Monday, April 1, 2013

Guest Blog: Tanya Anne Crosby (Speak No Evil)

Today I welcome Tanya Ann Crosby, author of See No Evil, an e-original from Kensington, which I'm currently reading and enjoying while on vacation with my family.  I will be posting my review hopefully later this week, but for today, please grab your favorite cuppa and sit and learn a little more about Tanya Ann Crosby and See No Evil.  

For me, the seeds of a story come from anything and everything—a newspaper headline,
a dream, something my husband said. For Speak No Evil, it began with the concept that
every event in a person’s life is connected. Every small decision we make leads to a cascade
of events we can’t predict: A moment of indiscretion may plant the seed for villainy; an
inattentive moment on the beach may lead to a never-ending search along the shore for a
missing child. The state of our lives, at any given time, is the sum total of everything we have
done and everywhere we have been ... and our next decision determines, not merely where
our lives end, but who we become along the way.

But there’s a certain “woo woo” factor that goes into the creation of a story as well. For
Speak No Evil, some of that “woo woo” has to do with the setting itself. Although I grew
up in Charleston, S.C., I had never been to the Secessionville Creek area on James Island—
a historic location that saw one of Charleston’s—and in fact the entire Civil War’s—most
pivotal battles. If the Secessionville Creek Battle had been lost by the South it might have
meant an end to the war nearly two years sooner. But I first stumbled upon that pinpoint
on the map after a game of eeny meeny miny mo . . . or just maybe, if you believe in
providence . . . it chose me.

My first look at the area was through Google Earth—just to be sure the layout of the land
was close to what I had in mind. But I was shocked to find there was already a historic
plantation sitting right where I planned to place the fictional Oyster Point Plantation. The
Stiles-Hinson house dates back to 1741 and was a vital working plantation through the 18th
and 19th Centuries. It couldn’t have been more perfect.

SPEAK NO EVIL is just the second of my books to be set in Charleston, S.C. where I grew
up. I very much love the city and still have family there and visit often, and I felt Charleston
was the perfect place to set this story of a perfect family (at least on the surface) living in an
idyllic setting. But Charleston also has its super creepy factor. It’s full of alleys, old buildings,
ruins, swamps and old cemeteries. It has a very genteel image that serves as a wonderful
juxtaposition for a darker story—and lots of woo woo for a great story! As for the setting—
Charleston, with all its secrets—is a character in itself.

To see some of the places that inspired SPEAK NO EVIL, visit my Facebook at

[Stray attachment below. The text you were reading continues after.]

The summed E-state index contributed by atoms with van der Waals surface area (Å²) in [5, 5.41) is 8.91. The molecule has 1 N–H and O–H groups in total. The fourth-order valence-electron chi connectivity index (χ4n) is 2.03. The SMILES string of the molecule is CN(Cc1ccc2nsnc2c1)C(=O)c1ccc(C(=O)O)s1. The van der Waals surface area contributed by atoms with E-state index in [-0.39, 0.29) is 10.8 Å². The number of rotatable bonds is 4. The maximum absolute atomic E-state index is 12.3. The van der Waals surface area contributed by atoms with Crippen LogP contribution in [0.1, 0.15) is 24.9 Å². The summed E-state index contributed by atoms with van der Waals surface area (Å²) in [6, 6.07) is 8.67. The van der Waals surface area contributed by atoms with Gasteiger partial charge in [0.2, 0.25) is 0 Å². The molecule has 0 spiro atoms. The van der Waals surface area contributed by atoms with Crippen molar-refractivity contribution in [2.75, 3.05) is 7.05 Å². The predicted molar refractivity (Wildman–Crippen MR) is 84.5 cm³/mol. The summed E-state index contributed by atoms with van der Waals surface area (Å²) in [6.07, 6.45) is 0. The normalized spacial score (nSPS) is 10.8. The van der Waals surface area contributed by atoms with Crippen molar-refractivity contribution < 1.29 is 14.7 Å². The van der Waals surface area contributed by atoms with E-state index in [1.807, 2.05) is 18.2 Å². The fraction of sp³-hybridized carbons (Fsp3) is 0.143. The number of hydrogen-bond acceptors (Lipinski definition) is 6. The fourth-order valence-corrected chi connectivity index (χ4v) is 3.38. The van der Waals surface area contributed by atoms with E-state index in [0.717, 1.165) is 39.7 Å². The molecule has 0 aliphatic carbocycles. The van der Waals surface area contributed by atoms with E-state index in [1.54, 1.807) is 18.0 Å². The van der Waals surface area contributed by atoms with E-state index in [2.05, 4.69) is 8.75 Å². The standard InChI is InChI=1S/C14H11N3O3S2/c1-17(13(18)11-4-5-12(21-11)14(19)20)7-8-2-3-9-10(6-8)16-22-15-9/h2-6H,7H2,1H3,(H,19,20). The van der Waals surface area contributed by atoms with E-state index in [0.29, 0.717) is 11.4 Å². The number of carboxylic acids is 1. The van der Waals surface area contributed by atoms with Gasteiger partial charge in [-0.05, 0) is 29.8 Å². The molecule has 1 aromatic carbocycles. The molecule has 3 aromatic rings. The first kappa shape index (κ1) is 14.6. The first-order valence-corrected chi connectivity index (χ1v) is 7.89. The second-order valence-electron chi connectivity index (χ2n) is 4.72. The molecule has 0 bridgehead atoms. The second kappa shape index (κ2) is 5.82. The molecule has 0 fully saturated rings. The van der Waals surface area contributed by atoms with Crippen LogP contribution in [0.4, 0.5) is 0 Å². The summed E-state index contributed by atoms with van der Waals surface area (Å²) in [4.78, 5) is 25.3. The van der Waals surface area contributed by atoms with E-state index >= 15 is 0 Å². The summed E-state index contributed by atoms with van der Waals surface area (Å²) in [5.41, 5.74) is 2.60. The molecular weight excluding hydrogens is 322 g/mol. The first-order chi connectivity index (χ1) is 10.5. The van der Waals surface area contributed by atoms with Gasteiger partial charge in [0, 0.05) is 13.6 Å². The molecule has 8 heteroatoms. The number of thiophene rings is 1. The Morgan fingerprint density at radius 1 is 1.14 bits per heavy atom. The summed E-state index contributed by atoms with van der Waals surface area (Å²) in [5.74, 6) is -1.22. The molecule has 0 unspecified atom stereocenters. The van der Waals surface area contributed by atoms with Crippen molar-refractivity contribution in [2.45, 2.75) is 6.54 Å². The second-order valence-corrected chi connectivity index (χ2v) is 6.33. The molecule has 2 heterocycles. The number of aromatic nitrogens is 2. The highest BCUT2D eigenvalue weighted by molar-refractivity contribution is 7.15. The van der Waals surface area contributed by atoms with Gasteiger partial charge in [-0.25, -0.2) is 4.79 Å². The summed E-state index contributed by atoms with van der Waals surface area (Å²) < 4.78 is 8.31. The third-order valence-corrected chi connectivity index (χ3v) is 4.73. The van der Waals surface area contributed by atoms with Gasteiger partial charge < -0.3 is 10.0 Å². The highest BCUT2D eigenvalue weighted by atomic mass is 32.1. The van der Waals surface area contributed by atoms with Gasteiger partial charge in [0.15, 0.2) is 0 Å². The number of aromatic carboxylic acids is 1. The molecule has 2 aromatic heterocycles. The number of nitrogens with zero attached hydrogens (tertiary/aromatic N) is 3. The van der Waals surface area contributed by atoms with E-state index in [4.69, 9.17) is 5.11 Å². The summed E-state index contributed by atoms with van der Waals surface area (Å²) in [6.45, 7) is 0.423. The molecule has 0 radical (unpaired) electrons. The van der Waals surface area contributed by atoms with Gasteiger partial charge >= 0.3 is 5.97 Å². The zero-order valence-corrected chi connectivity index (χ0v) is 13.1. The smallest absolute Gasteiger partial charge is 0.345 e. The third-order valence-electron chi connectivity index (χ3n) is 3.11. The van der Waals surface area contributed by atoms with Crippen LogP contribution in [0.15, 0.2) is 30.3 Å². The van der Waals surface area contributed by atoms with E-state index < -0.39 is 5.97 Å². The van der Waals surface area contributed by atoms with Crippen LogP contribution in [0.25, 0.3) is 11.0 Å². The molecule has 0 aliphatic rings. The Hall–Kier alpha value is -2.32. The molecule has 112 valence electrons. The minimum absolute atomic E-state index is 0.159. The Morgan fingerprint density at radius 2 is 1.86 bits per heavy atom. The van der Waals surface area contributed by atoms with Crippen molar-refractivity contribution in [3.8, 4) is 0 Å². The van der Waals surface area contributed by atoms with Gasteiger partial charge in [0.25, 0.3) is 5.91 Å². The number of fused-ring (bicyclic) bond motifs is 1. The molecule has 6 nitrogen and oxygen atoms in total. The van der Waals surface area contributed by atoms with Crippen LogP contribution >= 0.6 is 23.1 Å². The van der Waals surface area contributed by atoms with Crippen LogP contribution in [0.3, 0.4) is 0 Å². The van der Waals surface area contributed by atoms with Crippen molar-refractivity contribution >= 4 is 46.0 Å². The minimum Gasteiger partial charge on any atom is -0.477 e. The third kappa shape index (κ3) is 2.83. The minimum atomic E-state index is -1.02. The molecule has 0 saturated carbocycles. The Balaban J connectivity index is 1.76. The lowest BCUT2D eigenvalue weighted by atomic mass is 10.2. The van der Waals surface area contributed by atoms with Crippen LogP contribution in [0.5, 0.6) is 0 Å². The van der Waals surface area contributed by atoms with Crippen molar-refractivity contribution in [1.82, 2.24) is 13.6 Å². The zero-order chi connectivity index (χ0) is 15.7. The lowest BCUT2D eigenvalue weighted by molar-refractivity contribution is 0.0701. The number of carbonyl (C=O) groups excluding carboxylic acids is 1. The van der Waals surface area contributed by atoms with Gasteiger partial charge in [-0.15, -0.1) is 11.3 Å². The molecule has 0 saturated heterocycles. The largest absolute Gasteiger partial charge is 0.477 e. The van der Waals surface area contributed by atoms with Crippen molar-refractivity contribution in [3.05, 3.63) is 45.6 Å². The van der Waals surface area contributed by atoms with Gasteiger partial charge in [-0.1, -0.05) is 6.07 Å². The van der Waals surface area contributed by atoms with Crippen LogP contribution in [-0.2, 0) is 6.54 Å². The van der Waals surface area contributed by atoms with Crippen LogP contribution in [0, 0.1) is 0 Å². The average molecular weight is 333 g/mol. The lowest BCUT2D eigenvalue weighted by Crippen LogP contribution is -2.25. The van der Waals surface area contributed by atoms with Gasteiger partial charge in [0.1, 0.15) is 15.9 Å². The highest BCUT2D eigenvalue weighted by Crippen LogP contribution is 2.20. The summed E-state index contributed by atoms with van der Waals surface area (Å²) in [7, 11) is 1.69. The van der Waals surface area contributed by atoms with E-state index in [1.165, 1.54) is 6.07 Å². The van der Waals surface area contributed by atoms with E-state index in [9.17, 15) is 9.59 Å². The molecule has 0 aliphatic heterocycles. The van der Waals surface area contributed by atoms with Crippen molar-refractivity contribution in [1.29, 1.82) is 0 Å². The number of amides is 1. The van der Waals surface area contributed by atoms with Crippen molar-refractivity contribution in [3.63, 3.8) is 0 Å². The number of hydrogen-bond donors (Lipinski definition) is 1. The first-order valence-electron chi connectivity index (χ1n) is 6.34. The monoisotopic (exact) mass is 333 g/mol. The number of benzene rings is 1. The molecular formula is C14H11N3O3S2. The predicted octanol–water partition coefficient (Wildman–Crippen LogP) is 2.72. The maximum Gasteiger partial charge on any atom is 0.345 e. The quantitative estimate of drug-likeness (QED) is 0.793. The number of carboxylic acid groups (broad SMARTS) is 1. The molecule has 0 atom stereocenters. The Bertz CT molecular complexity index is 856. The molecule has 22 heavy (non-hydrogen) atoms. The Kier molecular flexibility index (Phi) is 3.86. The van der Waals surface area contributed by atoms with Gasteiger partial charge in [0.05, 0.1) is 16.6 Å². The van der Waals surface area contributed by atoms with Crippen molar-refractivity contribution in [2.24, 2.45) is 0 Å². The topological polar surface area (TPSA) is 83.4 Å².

About the book:

Lifting the veil of secrecy on a grand Southern family in decline, author Tanya Anne Crosby explores the lives of Caroline, Augusta, and Savannah Aldridge, three sisters who share a dark past and an uncertain future...Caroline Aldridge was surprised by the number of mourners at her mother's funeral. Evidently the newspaper heiress who had caused her children so much pain was well-loved by everyone else in Charleston. Now she was gone, leaving behind countless secrets--and a few demands: Caroline and her sisters must live together for one year or lose their inheritance. And Caroline must take over "The Tribune." But a killer is making headlines, and Caroline may have unwittingly stepped into the crosshairs...

A series of kidnappings and murders resurrect the sisters' memories of their brother's disappearance as a child--and Caroline fears she may be next. Yet in the midst of her turmoil, she may be rekindling a romance she'd extinguished long ago. With Jack back in her life and the tattered bonds of sisterhood slowly mending, Caroline hopes the family can restore its position in Charleston society--unless a sinister force beyond their control tears them apart forever. . .

About the Author:
Put a menu in front of me and I immediately don't know what I want. Fried green tomatoes with grits? Yep, OK. Fish? Sounds good, too. OK, so what are you having? I'll do that too. When it comes to shoes--forget it. I end up buying nothing because I can't make up my mind. Thank God I have a husband who has great tastes, or my closet might be empty. I'm one of those people who suffers from acute ambivalence given too many choices, but when it comes to what I wanted to do with my life, I've known that decidedly since the age of 12--and probably long before that. It all began once upon a time after a tonsillectomy, when the doc advised mom and dad they should reward me with anything I wanted (the key word here being anything). All I wanted was dad's typewriter. I got it, of course--a black, sporty Olympia I immediately set out to wearing the letters off the keys. So here I am all these years later, with sixteen books under my belt and a new one on the way ... still wearing the letters off keyboards ... and loving every minute